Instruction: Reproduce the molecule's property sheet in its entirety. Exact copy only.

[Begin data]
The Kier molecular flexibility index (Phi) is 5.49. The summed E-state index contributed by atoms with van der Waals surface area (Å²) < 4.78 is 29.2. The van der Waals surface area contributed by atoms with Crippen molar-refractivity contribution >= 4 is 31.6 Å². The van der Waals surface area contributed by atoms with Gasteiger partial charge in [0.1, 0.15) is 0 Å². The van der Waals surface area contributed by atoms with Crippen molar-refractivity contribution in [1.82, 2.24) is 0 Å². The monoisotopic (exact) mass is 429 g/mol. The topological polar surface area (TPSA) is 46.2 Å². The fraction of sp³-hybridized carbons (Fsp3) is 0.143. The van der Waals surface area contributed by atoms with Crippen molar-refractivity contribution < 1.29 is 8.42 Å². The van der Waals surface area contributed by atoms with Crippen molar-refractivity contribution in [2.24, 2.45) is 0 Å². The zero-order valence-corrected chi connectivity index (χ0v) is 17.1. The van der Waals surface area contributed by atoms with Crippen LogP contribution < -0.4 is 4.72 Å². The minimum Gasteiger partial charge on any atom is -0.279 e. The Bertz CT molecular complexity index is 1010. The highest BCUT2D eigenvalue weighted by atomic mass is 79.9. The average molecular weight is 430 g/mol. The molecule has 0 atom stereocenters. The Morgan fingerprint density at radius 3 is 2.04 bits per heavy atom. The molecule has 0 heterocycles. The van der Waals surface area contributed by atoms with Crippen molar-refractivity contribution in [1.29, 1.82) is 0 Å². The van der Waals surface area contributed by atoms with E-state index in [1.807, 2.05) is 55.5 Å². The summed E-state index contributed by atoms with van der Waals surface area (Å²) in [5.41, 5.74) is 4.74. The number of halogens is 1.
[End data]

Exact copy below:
The Kier molecular flexibility index (Phi) is 5.49. The summed E-state index contributed by atoms with van der Waals surface area (Å²) < 4.78 is 29.2. The van der Waals surface area contributed by atoms with Crippen molar-refractivity contribution >= 4 is 31.6 Å². The van der Waals surface area contributed by atoms with Gasteiger partial charge in [0.1, 0.15) is 0 Å². The van der Waals surface area contributed by atoms with Crippen molar-refractivity contribution in [1.82, 2.24) is 0 Å². The monoisotopic (exact) mass is 429 g/mol. The topological polar surface area (TPSA) is 46.2 Å². The fraction of sp³-hybridized carbons (Fsp3) is 0.143. The van der Waals surface area contributed by atoms with Crippen molar-refractivity contribution < 1.29 is 8.42 Å². The van der Waals surface area contributed by atoms with Crippen molar-refractivity contribution in [2.24, 2.45) is 0 Å². The zero-order valence-corrected chi connectivity index (χ0v) is 17.1. The van der Waals surface area contributed by atoms with Crippen LogP contribution < -0.4 is 4.72 Å². The minimum Gasteiger partial charge on any atom is -0.279 e. The Bertz CT molecular complexity index is 1010. The highest BCUT2D eigenvalue weighted by atomic mass is 79.9. The average molecular weight is 430 g/mol. The molecule has 0 atom stereocenters. The Morgan fingerprint density at radius 3 is 2.04 bits per heavy atom. The molecule has 0 heterocycles. The van der Waals surface area contributed by atoms with Crippen molar-refractivity contribution in [1.29, 1.82) is 0 Å². The van der Waals surface area contributed by atoms with E-state index in [1.807, 2.05) is 55.5 Å². The summed E-state index contributed by atoms with van der Waals surface area (Å²) in [5.41, 5.74) is 4.74. The number of halogens is 1.